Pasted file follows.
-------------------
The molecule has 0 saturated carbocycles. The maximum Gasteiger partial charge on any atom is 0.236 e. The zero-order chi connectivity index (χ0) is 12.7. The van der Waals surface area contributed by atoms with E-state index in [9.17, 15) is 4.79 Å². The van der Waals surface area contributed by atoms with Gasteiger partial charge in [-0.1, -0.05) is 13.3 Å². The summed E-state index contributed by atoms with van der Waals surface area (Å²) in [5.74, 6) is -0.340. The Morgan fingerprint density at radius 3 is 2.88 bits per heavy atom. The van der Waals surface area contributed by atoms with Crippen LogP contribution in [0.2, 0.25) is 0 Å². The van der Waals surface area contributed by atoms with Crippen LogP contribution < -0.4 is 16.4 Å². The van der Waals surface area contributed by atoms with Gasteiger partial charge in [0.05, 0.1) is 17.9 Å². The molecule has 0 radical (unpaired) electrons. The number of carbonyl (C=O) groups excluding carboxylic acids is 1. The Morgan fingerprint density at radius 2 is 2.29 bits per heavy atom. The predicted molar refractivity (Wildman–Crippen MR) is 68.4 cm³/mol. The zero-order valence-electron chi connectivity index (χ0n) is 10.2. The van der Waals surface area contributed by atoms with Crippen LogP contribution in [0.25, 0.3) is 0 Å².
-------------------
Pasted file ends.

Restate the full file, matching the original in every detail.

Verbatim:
The molecule has 0 saturated carbocycles. The maximum Gasteiger partial charge on any atom is 0.236 e. The zero-order chi connectivity index (χ0) is 12.7. The van der Waals surface area contributed by atoms with E-state index in [9.17, 15) is 4.79 Å². The van der Waals surface area contributed by atoms with Gasteiger partial charge in [-0.1, -0.05) is 13.3 Å². The summed E-state index contributed by atoms with van der Waals surface area (Å²) in [5.74, 6) is -0.340. The Morgan fingerprint density at radius 3 is 2.88 bits per heavy atom. The van der Waals surface area contributed by atoms with Crippen LogP contribution in [0.2, 0.25) is 0 Å². The van der Waals surface area contributed by atoms with Crippen LogP contribution < -0.4 is 16.4 Å². The van der Waals surface area contributed by atoms with Gasteiger partial charge in [0.05, 0.1) is 17.9 Å². The molecule has 0 radical (unpaired) electrons. The number of carbonyl (C=O) groups excluding carboxylic acids is 1. The Morgan fingerprint density at radius 2 is 2.29 bits per heavy atom. The predicted molar refractivity (Wildman–Crippen MR) is 68.4 cm³/mol. The zero-order valence-electron chi connectivity index (χ0n) is 10.2. The van der Waals surface area contributed by atoms with Crippen LogP contribution in [0.25, 0.3) is 0 Å².